Configurator Designer and combo column widths

Good Morning,

I am going in circles on this. I have a combo in a configurator populated via BAQ/dynamic list. It provides a list of allowable parts to choose from along with their part desc. The Desc is getting cut off in the 2nd column of the dropdown even when there is plenty of space. The cut off is not based on a constant number of characters either… IDK how it decides where it’ll end on each combo. I tried all of the available std settings for the combos, eg format, list width, auto size, etc. per below and nothing gives. Looking further into it, I noticed that combos in customizations allow manual setting of widths of each column in the combo, but config designer doesn’t provide access to those.

I was reviewing the JGomez video (in this post, thanks Jose/folks! Configurator Designer Text Box - How to wrap text and top left justify?) on using net reflector to see what the control is in infragistics and how to access those variables, but I don’t have net reflector nor experience with using it to try and figure out how to access the correct/named column width variables. Has anyone dealt with this in their configurator?

Thank for any suggestions!

This sounds very familiar. @Nancy_Hoyt , are you still on v10.1.600, as per your profile?

Wondering if this is a bug with the auto-size setting, which may be resolved in later versions (if I’m remembering this correctly). I’d run it by Support if you haven’t already.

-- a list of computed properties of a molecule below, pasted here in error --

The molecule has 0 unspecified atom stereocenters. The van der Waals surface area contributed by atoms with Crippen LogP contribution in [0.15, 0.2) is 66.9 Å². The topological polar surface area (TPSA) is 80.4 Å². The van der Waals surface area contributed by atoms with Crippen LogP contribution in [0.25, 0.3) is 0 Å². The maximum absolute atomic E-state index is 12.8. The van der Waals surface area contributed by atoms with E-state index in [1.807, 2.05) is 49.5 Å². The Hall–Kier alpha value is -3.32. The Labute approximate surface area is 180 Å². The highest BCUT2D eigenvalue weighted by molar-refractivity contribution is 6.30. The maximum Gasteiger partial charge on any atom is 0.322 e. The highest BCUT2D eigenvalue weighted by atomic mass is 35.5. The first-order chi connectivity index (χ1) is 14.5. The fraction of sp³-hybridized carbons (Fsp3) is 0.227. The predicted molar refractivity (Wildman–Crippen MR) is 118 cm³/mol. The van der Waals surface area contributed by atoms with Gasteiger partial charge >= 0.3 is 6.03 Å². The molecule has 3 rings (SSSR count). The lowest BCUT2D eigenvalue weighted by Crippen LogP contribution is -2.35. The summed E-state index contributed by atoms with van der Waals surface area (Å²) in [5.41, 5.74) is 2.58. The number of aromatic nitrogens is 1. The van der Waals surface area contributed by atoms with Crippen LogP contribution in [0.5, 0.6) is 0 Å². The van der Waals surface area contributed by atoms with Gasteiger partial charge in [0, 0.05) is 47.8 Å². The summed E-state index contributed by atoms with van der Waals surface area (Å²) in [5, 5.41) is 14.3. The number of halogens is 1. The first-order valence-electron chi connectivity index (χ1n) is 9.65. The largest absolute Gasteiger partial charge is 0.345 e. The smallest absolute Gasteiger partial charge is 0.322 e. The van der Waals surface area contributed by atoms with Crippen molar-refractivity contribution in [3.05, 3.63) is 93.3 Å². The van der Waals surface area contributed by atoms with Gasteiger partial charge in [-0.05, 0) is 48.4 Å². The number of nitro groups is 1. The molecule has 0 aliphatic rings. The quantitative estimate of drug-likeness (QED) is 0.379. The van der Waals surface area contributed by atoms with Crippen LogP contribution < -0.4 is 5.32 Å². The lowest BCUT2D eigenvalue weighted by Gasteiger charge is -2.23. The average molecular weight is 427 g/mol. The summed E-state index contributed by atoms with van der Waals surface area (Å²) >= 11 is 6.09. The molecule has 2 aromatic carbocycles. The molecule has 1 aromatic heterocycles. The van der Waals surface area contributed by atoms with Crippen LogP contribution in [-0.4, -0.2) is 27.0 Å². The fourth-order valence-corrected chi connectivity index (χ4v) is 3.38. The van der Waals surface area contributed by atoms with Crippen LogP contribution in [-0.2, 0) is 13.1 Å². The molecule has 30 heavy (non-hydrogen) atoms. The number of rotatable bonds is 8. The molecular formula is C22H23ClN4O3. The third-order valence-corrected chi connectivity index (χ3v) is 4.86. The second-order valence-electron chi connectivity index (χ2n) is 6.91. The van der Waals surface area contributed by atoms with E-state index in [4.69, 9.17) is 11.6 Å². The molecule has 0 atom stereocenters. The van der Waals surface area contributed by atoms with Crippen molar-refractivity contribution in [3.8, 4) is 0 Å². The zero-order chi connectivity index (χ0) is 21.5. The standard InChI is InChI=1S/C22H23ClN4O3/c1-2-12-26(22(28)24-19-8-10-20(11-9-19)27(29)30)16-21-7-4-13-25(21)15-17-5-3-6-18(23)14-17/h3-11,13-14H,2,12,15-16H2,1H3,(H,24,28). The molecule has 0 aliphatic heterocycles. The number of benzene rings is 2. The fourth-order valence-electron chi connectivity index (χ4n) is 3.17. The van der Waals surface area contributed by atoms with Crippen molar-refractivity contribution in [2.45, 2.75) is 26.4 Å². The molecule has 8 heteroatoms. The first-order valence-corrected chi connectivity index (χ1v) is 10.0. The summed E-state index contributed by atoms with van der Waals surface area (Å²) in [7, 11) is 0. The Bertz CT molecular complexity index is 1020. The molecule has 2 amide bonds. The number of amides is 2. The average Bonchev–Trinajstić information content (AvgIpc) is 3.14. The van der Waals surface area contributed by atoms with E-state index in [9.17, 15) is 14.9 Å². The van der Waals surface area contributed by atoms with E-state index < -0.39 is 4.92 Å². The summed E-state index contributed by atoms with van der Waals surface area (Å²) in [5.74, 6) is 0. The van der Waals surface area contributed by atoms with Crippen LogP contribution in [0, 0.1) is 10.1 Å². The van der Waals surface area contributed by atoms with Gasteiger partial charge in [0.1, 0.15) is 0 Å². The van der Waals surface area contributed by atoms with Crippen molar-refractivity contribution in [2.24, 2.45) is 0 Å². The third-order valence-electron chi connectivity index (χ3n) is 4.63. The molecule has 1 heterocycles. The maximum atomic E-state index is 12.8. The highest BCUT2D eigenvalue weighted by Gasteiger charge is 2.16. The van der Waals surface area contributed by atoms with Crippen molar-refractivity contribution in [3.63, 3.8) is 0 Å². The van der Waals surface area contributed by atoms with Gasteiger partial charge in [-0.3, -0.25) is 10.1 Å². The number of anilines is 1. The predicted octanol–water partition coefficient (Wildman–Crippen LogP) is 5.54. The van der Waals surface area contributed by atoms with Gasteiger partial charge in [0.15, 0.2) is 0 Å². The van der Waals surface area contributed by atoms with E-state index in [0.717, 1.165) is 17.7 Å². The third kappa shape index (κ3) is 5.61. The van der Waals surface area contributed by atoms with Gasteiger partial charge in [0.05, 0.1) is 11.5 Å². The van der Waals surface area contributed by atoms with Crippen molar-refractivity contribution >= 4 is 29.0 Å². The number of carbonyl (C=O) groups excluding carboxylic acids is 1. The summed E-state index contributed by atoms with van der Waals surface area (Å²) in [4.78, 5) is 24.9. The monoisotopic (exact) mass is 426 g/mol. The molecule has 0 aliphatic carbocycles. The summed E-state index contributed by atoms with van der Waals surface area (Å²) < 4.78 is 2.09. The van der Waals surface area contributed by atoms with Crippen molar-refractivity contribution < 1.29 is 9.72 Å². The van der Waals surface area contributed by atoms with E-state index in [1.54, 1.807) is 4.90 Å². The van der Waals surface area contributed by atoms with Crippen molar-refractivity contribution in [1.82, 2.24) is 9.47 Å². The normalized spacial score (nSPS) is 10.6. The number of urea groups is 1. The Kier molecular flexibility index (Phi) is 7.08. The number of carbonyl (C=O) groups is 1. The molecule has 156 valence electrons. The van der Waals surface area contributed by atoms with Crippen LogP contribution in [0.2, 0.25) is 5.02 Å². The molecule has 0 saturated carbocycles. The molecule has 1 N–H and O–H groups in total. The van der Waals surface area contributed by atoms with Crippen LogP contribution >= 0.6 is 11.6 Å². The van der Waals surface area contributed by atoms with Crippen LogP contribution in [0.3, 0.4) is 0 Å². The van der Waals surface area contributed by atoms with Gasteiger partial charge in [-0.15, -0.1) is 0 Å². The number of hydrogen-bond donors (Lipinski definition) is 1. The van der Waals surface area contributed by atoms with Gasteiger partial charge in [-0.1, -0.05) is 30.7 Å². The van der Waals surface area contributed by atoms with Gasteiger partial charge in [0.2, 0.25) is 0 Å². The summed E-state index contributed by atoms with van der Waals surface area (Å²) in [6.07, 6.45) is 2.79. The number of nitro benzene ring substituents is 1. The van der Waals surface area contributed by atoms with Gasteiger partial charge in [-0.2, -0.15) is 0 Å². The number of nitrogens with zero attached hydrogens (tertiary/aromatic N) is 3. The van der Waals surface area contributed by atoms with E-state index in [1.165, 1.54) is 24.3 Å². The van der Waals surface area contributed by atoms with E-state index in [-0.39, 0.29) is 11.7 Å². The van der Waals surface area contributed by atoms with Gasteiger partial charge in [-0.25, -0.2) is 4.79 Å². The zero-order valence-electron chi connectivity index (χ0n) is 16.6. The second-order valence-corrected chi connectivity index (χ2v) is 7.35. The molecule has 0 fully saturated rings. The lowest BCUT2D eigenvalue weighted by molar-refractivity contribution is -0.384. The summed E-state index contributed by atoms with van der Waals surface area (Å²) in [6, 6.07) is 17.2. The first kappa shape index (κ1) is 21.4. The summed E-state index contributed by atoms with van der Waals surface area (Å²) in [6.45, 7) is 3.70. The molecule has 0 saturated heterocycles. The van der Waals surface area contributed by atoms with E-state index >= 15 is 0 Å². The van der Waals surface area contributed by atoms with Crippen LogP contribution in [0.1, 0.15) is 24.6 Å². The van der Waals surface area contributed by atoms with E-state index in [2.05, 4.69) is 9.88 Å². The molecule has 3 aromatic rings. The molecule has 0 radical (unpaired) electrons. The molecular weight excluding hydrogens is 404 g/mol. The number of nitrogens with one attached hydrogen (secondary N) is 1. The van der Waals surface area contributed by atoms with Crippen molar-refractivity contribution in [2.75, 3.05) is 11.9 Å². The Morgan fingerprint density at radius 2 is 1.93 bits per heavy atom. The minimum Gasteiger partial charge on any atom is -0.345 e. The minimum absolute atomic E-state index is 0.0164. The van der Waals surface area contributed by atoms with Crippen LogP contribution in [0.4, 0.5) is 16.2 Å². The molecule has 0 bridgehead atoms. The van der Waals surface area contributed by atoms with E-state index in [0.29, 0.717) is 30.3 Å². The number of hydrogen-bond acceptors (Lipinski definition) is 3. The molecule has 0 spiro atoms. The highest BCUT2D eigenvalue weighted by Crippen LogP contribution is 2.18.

Even if it is a confirmed bug in that version, you may still be able to set the dropdown width “manually”, going down a similar path that Jose did in the video you linked to (you don’t necessarily need .Net reflector, etc.).

The basic idea is to dive a level below Configurator and “hijack” some of the UI control properties, which you’d need to do from an area of configurator that executes client-side code (On Loaded not On Load, etc.). You’d do something like this:

Inputs.yourInputName.Control.propertyName = xyz;

This can be very finicky as it’s tough to figure out exactly which property you need in many cases, and it’s not always straightforward what “format” your property value needs to be in (the “xyz” above). I typically reference sites like this: ComboBox Class (System.Windows.Forms) | Microsoft Docs
and go through a lot of trial and error to hone in on what needs to be done. Another hang-up can be figuring out which usings / references you need to add in the code. Although, I know @timshuwy has done a bunch of stuff like this, so let’s try tagging him in case he’s dealt with this specific issue before.

All that said, I’d caution against manipulating the Control properties if you can avoid it. It can be messy and cause upgrade problems.

Thanks very much for your reply and suggestions and link Tom. I will look further at it. I agree, I really would prefer to not have to manipulate the control but I may have to if it’ll fix it. All of our part descriptions start with the generic and then end with the details. Kinda nice for reporting but not nice when the right side gets chopped off!

It feels like a bug to me. I’m doubtful support will do much for us on it, we are not upgrading for at least a year…I guess they could tell me yep it’s a bug that’s fixed.

If Tim S has any added suggestion as well, I would be greatly appreciative.

Have a nice weekend!

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Based on the label text being “Select Bearing Housing”, I’m guessing that the control is one of these two: